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There's a First Time for Everything: Booktalking

I have been in youth services for more than 6 years in public libraries and this is the first year I've ever been asked to go to schools and booktalk! I will admit to completely panicking at first, but then-- like any good librarian would-- I started doing some research. Now I am sharing some of the resources I discovered along the way.

A search in my library's catalog for "booktalk" turned up an awesome book from 2003: The Booktalker's Bible: How to Talk About the Books You Love to Any Audience by Chapple Langemack. I found Chapple to be very reassuring to me even while most of the recommended titles given as sample booktalks are actually adult books. The advice is solid no matter your audience.

I also found Silly Books to Read Aloud by Rob Reid to be a great source of short book talks. I will be the first person to admit that my personal reading tastes tend towards the macabre so I thought this was a great way of balancing the mood and throwing some funny titles in the mix as well.

Before I started writing my talks, I found it really helpful to listen to some of the audio ones that Multnomah County Library has on their podcast for Kids and Teen Booktalks. It gave me a sense of what to include since I hadn't done any booktalking as a professional but did write some in my YA literature class in library school. I also looked at some book reviews aimed at a tween/teenage (not professional librarian) audience to see how the books' plots and appeal were being described.

Book Speed Dating Rating Card
Here are the titles I booktalked* to the 5th graders: 
Mr. Popper's Penguins by Richard and Florence Atwater
The Twits by Roald Dahl
Belly Up by Stuart Gibbs
A Tale Dark and Grimm by Adam Gidwitz
Middle School is Worse Than Meatloaf by Jennifer Holm
The False Prince by Jennifer Nielsen
Smile by Raina Telgemeier
Weird But True! 2: 300 Outrageous Facts by National Geographic
BOMB: The Race to Build--And Steal--The World's Most Dangerous Weapon by Steve Sheinkin

I also did a "book speed dating" part of the program where I pulled some of the titles that we have used as book discussion group books at my library in the past (and thus had lots of copies). The kids had a few minutes to "sample" the book by reading the blurb and possibly a few pages and then I gave them a sheet to mark done whether they wanted to read it or not and included a space for them to jot notes down. I saw this idea on a blog months ago--can't remember which, so sorry!--and loved it. My fellow Michigander and someday-best-friend-but-doesn't-know-it-Colby Sharp just posted about how he does book speed dating in his classroom. I like that it gives kids permission to say "NO, THAT BOOK IS NOT FOR ME." Summer reading is all about choice, right?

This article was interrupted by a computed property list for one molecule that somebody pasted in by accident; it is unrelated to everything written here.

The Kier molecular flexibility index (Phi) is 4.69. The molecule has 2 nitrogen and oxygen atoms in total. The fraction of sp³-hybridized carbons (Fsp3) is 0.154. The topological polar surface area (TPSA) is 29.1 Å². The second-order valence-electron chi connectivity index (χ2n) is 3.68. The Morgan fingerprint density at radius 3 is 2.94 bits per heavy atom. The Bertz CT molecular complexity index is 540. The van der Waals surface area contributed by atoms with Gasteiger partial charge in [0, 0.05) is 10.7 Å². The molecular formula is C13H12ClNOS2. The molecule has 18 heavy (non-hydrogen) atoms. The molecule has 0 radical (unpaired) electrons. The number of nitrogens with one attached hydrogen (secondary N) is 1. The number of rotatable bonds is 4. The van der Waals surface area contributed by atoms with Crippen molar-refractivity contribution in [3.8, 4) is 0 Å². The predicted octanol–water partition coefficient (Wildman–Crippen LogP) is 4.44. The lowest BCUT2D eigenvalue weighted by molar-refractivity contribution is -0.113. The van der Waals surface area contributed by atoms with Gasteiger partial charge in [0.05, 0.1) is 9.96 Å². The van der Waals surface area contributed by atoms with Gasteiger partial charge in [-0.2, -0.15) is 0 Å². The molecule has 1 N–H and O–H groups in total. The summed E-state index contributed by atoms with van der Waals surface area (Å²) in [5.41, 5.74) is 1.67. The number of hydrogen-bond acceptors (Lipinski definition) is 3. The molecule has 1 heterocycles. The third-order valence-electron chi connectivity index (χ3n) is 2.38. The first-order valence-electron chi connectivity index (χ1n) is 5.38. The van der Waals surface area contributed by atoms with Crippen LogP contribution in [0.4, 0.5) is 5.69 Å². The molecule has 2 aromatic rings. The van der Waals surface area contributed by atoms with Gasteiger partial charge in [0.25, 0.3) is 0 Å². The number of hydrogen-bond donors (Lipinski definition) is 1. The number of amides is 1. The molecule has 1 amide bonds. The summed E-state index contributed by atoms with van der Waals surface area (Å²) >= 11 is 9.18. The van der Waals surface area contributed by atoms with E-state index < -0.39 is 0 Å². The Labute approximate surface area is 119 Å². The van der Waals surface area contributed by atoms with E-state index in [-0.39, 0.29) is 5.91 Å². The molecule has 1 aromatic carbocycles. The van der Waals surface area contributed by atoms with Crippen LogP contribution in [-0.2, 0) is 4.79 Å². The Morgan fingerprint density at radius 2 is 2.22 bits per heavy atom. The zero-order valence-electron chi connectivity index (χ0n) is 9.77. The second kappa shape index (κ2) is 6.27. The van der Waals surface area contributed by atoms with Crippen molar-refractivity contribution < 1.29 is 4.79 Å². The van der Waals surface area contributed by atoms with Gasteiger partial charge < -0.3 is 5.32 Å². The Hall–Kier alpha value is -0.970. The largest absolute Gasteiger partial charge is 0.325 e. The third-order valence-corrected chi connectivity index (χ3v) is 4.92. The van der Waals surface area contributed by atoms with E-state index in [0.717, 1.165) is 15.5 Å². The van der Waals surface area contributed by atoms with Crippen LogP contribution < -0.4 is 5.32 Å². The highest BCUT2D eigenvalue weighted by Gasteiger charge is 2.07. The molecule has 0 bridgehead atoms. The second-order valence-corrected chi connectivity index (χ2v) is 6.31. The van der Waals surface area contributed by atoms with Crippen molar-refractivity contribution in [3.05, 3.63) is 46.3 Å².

The books the kids got a chance to "date"** were: 
The Lightening Thief by Rick Riordan
Hatchet by Gary Paulsen
Hoot by Carl Hiaasen
The Graveyard Book by Neil Gaiman
Ella Enchanted by Gail Carson Levine
The Invention of Hugo Cabret by Brian Selznick

If anyone has any advice for fun ways to spice up booktalking, or any advice at all, I'd love if you'd leave a comment below. Or recommend your favorite books to do at this type of occasion!

*Yes, I read all of these before booktalking them. I tried to come up with books for varying reading, interest, and maturity levels because the kids vary so widely at this age.
**These too


  1. As a school librarian, the book talk is a staple. I love the Multnomah site for their book discussion questions but didn't know about the podcasts! I need to do those!!

    I am so glad you pointed out that you read the books beforehand. I attended a reader's advisory that talked about booktalking books you haven't read and tried it. It worked up until students asked more questions about the books they were interested in! FAIL!

    The speed dating rating card? So cool! It could even be adapted as a stand alone display idea!

  2. The speed dating was a huge hit! I agree that I am wary of booktalking titles I haven't read yet. I mean, if I haven't been interested enough in them to read them--then how do I know anyone else would?

  3. That's awesome that you got into the schools for booktalks! We just got into one of our schools for booktalks to 4th graders for the first time just last week. I love booktalking and have really missed it. :D


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